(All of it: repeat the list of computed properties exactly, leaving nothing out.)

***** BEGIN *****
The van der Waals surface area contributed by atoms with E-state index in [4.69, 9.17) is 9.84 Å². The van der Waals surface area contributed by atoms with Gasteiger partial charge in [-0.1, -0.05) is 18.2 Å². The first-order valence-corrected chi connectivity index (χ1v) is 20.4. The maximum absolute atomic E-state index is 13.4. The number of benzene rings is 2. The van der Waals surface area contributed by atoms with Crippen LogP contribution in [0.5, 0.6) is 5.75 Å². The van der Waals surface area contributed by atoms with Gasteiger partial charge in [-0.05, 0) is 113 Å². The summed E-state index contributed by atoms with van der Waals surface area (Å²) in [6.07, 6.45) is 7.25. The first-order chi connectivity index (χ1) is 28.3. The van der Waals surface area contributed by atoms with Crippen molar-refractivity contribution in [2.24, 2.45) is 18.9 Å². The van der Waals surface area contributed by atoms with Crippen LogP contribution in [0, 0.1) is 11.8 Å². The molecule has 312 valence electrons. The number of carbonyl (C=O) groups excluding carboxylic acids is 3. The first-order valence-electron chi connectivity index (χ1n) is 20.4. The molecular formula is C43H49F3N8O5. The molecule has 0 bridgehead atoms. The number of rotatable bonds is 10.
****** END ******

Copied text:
The van der Waals surface area contributed by atoms with E-state index in [4.69, 9.17) is 9.84 Å². The van der Waals surface area contributed by atoms with Gasteiger partial charge in [-0.1, -0.05) is 18.2 Å². The first-order valence-corrected chi connectivity index (χ1v) is 20.4. The maximum absolute atomic E-state index is 13.4. The number of benzene rings is 2. The van der Waals surface area contributed by atoms with Crippen LogP contribution in [0.5, 0.6) is 5.75 Å². The van der Waals surface area contributed by atoms with Gasteiger partial charge in [-0.05, 0) is 113 Å². The summed E-state index contributed by atoms with van der Waals surface area (Å²) in [6.07, 6.45) is 7.25. The first-order chi connectivity index (χ1) is 28.3. The van der Waals surface area contributed by atoms with Crippen molar-refractivity contribution in [2.24, 2.45) is 18.9 Å². The van der Waals surface area contributed by atoms with Crippen LogP contribution in [0, 0.1) is 11.8 Å². The molecule has 312 valence electrons. The number of carbonyl (C=O) groups excluding carboxylic acids is 3. The first-order valence-electron chi connectivity index (χ1n) is 20.4. The molecular formula is C43H49F3N8O5. The molecule has 0 bridgehead atoms. The number of rotatable bonds is 10.